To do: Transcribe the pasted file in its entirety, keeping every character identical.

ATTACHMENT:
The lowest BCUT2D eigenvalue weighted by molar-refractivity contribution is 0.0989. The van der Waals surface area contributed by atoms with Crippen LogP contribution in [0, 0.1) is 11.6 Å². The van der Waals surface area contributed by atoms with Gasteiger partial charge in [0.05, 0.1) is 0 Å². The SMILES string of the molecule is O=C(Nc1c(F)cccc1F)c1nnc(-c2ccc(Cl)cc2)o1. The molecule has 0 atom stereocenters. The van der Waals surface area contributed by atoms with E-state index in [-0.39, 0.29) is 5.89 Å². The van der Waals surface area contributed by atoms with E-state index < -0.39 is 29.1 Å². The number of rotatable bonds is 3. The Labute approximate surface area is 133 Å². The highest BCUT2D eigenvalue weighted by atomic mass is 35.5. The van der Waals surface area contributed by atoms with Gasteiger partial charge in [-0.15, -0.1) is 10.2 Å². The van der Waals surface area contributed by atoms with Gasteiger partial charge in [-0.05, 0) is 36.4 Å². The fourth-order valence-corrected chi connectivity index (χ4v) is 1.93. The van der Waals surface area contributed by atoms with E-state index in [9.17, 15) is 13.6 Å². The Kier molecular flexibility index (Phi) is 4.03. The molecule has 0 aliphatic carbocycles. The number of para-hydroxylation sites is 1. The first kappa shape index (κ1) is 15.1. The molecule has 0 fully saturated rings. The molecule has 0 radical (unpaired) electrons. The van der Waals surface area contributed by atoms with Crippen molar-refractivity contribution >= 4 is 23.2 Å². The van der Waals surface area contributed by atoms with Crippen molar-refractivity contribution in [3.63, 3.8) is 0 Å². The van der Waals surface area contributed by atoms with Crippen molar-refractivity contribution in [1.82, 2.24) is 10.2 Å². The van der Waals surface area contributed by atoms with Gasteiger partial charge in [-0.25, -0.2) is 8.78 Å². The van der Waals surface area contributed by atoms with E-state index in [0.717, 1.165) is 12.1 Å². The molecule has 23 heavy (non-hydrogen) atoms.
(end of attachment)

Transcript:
The lowest BCUT2D eigenvalue weighted by molar-refractivity contribution is 0.0989. The van der Waals surface area contributed by atoms with Crippen LogP contribution in [0, 0.1) is 11.6 Å². The van der Waals surface area contributed by atoms with Gasteiger partial charge in [0.05, 0.1) is 0 Å². The SMILES string of the molecule is O=C(Nc1c(F)cccc1F)c1nnc(-c2ccc(Cl)cc2)o1. The molecule has 0 atom stereocenters. The van der Waals surface area contributed by atoms with E-state index in [-0.39, 0.29) is 5.89 Å². The van der Waals surface area contributed by atoms with E-state index < -0.39 is 29.1 Å². The number of rotatable bonds is 3. The Labute approximate surface area is 133 Å². The highest BCUT2D eigenvalue weighted by atomic mass is 35.5. The van der Waals surface area contributed by atoms with Gasteiger partial charge in [-0.15, -0.1) is 10.2 Å². The van der Waals surface area contributed by atoms with Gasteiger partial charge in [-0.05, 0) is 36.4 Å². The fourth-order valence-corrected chi connectivity index (χ4v) is 1.93. The van der Waals surface area contributed by atoms with E-state index in [9.17, 15) is 13.6 Å². The Kier molecular flexibility index (Phi) is 4.03. The molecule has 0 aliphatic carbocycles. The number of para-hydroxylation sites is 1. The first kappa shape index (κ1) is 15.1. The molecule has 0 fully saturated rings. The molecule has 0 radical (unpaired) electrons. The van der Waals surface area contributed by atoms with Crippen molar-refractivity contribution >= 4 is 23.2 Å². The van der Waals surface area contributed by atoms with Crippen molar-refractivity contribution in [3.63, 3.8) is 0 Å². The van der Waals surface area contributed by atoms with Crippen molar-refractivity contribution in [1.82, 2.24) is 10.2 Å². The van der Waals surface area contributed by atoms with Gasteiger partial charge in [-0.25, -0.2) is 8.78 Å². The van der Waals surface area contributed by atoms with E-state index in [0.717, 1.165) is 12.1 Å². The molecule has 23 heavy (non-hydrogen) atoms.